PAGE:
1.1. Brief history of Business Studies
In 1948, management of business as a subject was introduce in the Mauritian curriculum during the British colonisation. The aim was to educate elite and students from aristocratic background to undertake family businesses. Later, Mauritian students got access to London Chamber of Commerce for distance learning in management studies. Some years later, in 1965 more precisely, the local government come to a decision to launch Business Education studies in both public and private schools. Business education was provided as core and elective module at the University of Mauritius after 1971.
Business education at School Certificate level
Introduced in lower secondary level (Form 3) curriculum during 1986, Business Education encompassed of three major domains namely Commerce, Principles of Accounts and Economics. Few years later prescribed textbooks along with their syllabus of these subjects had to be used in all schools doing Business Education.
To be eligible for SC exams, students are offered a list of subject choices in Form 3 before promoting to Form 4. They are given the chance to select their study side. For instance, they can opt for Commercial studies, Business Studies, Economics, and Accounting. The syllabus code for Business Studies at ‘O’ level is 7115. The exam paper embraces two sections namely; short-answer questions, structured questions and data response questions and Paper 2 – questions derived from a given case study carrying equal weightage. Business activity, the organisation, changing business environment, economic environment, marketing and production are some underlining topics at Business Studies ‘O’ level for students to apply their understanding to a variety of simple business situation. Figure 1.1 illustrates the grade distribution of Business Studies in 2011 at SC level.
1.3. Why choosing Cambridge ‘O’ level Business Studies?
Cambridge ‘O’ level Business Studies is acknowledged by Universities and employers as “a proof of business concepts and techniques across a range of different types of business” (University of Cambridge, 2012). Successful students are exposed to lifelong business skills incorporating:
understanding different forms of business organisations, the environments in which businesses operate and business functions such as marketing, operations and finance;
an appreciation of the critical role of people in business success;
confidence to calculate and interpret business data;
communication skills including the need to support arguments with reasons;
ability to analyse business situations and reach decisions or judgments.
(Source: University of Cambridge, 2012)
1.4. Business education at Higher School Certificate level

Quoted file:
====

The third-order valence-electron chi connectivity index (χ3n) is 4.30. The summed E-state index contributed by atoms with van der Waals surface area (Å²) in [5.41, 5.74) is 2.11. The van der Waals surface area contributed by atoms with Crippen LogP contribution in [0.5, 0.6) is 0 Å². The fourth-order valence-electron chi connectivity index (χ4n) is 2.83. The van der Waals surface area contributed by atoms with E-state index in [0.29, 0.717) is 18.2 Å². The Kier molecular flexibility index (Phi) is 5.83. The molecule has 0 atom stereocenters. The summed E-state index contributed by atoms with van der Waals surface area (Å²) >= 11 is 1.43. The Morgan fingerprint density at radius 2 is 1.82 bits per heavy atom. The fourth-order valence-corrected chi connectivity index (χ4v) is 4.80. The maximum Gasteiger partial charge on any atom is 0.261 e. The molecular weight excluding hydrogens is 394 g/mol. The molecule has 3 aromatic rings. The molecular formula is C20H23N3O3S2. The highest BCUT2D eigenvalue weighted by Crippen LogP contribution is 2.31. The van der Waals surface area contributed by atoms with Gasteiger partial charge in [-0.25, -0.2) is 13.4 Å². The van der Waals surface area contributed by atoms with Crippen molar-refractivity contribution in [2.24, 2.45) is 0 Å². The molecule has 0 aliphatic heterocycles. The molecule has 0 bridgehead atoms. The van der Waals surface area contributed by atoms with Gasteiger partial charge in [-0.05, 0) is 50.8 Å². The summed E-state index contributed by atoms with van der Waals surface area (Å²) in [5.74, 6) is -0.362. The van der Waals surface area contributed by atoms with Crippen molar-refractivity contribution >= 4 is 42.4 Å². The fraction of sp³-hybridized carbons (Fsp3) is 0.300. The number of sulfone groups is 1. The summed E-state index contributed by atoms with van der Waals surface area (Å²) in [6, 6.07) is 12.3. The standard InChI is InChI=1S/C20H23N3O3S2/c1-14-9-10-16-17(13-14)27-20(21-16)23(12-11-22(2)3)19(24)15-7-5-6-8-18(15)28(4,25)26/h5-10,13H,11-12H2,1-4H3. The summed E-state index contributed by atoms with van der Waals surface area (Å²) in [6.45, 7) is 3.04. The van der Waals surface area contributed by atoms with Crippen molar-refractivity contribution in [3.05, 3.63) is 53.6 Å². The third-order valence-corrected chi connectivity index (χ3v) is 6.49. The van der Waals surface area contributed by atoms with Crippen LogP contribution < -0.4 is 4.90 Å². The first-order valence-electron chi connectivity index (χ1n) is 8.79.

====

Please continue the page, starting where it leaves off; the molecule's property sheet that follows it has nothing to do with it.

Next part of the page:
Business Studies at HSC level is demarcated by offering “compulsory” subject combinations through which learners have to compete for. For example, E03 would mean the combination of Economics, Business Studies and Accounting and NS20 would stand for Mathematics, Business Studies and Accounting. The paper code was amended in 2001 as 9707 which was previously 9368 for Management of Business. The exams paper takes into account of Core topics (for Advance Subsidiary) and Extension topics for Advanced level students.
The composition of Advance Subsidiary (AS) exam session is of Papers 1 and 2 covering only core topics in Business Studies curriculum. Paper 2 lasts for 90 minutes through which students have to answer two data response questions in contrast to Paper 1 having two sections (A for short answer questions and B for essay on core curriculum) with duration of 75 minutes and weightage of 40 percent of the total marks. AS level syllabuses are designed to offer candidates with 180 guided learning hours with direct teaching per subject over the duration of the course and may vary with curricular practice and candidates’ prior knowledge on the subject. The main aims of the syllabus are to provide critical understanding of business activity, nature, and behavior and at the same time developing skills for decision making, problem solving, management of information and effective communication. Some topics covered by the syllabus are business and its environment, people in organizations, marketing, operations and project management, finance and accounting and finally strategic management which was recently introduce in the syllabus.
It is worthy to note that AS results are shown in grades of ‘a’, ‘b’, ‘c’, ‘d’ and ‘e’ whereby grade ‘a’ being the highest, ‘e’ the lowest marks scored and ‘U’ as ungraded (fail). A concrete example is illustrated in Figure 1.2 showing the performance in Business Studies at AS level for 2011.
There has been an evolution in Business Education since 1965. With a high level of failures among Business Studies students in 2011, this study has become a priority to identify the factors causing learning difficulties through the use of Action Learning. The next chapter present an overview of AL as a concept.